On September 29, 2020, the Department of Defense (DoD) released the long-awaited “interim rule”, that many in the industry have hoped would provide clear guidance on DoD’s implementation of the Cybersecurity Maturity Model Certification (CMMC) framework. Most of the new interim rule, however, is focused on ensuring that contractors are currently compliant with the 110 controls that were previously outlined in NIST SP 800-171. The interim rule also includes a clause for adding CMMC as a requirement in a DoD contract, but the clause fails to address many of the questions that the industry has regarding implementation of the CMMC program. For some DoD contractors trying to maintain compliance, it seems that the interim rule has created more confusion and spawned even more questions. We’d like to try to answer some of the common questions that are arising.
Why Create an Interim Rule so Close to the CMMC Roll-Out Date?
The DoD has been focused on improving the cyber resiliency and security of the Defense Industrial Base (DIB) for several years. The Council of Economic Advisors estimated that malicious cyber attacks cost the U.S. economy between $57 billion and $109 billion in 2016 alone, so it was apparent that something needed to be done to better protect our information. The interim rule is one of multiple efforts being made by the DoD to not only better protect the DIB, but to also secure the entire Defense Supply Chain (DSC) by building on the existing FAR and DFARS clauses’ requirements. Recent high-profile data breaches along with growing security concerns have now led the DoD to go beyond self-attestation and move towards an auditable verification system in order to better protect sensitive government information.
What Does the Interim Rule Mean for My Organization?
If you are doing business with the DoD, the interim rule applies to you and requires action from your organization by November 30th, 2020. The interim rule adds two clauses that essentially build upon NIST SP 800-171:
- DFARS provision 252.204–7019 is a solicitation clause which requires contractors to have a current (not older than three years) assessment of their organization’s cybersecurity efficacy on record in a Government database called the Supplier Performance Risk System (SPRS). This clause is required in all DoD solicitations, except for those solely for the acquisition of commercially available off-the-shelf (COTS) products or services.
- DFARS clause 252.204–7020 designates the NIST 800-171 DoD Assessment Methodology (“Assessment Methodology”) that contractors need to use when conducting Basic Assessments. This methodology was first introduced in a November 2019 Memorandum from the Under Secretary of Defense for Acquisition and Sustainment, and a version of this has been used by the Defense Contract Management Agency when auditing individual contractors. This methodology essentially gives you a scorecard to use in order to get a clear picture of where your organization stands in terms of compliance with the NIST SP 800-171’s 110 controls. Scores will be out of 110 and for each control not implemented, you will need to subtract the given number of points outlined in the scorecard. Each of the controls are weighted based on importance, so it is important to note that it is possible that some organizations will end up with negative scores as they count off for each control they haven’t implemented. This clause is required in all solicitations and contracts, except for those solely for the acquisition of COTS products or services. This clause also emphasizes that contractors must allow the government access to their facilities, systems, and personnel if they are determined to need an assessment above the “Basic” level.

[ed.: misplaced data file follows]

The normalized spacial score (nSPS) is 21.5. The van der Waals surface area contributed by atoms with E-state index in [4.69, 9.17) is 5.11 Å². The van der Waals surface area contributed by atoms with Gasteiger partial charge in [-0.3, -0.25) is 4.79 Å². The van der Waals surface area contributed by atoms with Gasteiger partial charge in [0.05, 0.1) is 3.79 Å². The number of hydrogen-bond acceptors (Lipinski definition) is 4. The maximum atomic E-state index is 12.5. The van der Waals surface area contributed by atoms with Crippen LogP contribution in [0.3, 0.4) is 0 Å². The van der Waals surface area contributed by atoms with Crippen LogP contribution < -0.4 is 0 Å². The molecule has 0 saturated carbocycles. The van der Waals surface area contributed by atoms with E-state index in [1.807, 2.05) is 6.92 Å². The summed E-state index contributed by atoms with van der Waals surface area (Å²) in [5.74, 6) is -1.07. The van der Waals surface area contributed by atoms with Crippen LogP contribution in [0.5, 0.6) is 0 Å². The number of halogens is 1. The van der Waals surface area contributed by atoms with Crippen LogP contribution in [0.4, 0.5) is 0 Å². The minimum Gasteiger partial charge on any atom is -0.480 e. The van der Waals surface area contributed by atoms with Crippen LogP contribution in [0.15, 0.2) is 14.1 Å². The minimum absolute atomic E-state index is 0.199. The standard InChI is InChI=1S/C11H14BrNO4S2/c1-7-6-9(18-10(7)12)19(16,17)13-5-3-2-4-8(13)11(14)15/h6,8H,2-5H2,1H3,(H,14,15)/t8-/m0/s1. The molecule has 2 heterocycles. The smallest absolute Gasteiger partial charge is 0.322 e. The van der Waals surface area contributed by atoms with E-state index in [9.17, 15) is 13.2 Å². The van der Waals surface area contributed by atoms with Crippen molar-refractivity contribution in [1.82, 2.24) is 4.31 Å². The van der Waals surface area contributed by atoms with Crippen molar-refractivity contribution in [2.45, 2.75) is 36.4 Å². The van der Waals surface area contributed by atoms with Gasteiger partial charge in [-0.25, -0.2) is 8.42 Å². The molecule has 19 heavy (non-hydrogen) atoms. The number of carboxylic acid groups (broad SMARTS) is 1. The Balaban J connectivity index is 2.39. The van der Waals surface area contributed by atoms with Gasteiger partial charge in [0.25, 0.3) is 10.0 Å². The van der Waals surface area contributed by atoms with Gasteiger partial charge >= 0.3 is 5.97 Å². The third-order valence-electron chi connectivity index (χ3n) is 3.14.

Basically, what these clauses mean for your organization is that you have to assess your business using the Assessment Methodology and you will have to record the results of that assessment in SPRS by November 30th, 2020. Assessments may be conducted at one of three levels: 1) Basic, 2) Medium, and 3) High. The Basic Assessments are what will be required in new contract actions, including option exercises, starting on November 30th. After a contract is awarded, the DoD may choose to conduct a Medium or High Assessment of a contractor based on the criticality of the program or the sensitivity of the information being handled by the contractor. As of yet, there is no guidance on how that decision will be made or how long after award the DoD can decide to conduct the assessment. The assessment levels are defined in the interim rule as follows:
- Basic: This is a self-assessment done by contractors using the DoD Assessment Methodology. A company that has fully implemented all 110 controls outlined in NIST SP 800–171 would receive a score of 110 to record in SPRS for its Basic Assessment. If a company hasn’t implemented all 110 controls, then they would use the scoring outlined in the Methodology to assign values to each unimplemented control and subtract that score from 110. Requirements are weighted differently based on their impact on the contractor’s information system, and there will be no partial credit for partially implemented controls except for multifactor authentication and FIPS-validated encryption. Within 30 days of completing the assessment, contractors must post their score and the date by which they will achieve full compliance in SPRS. The Basic Assessment results in a confidence level of “Low” because it is a self-generated score.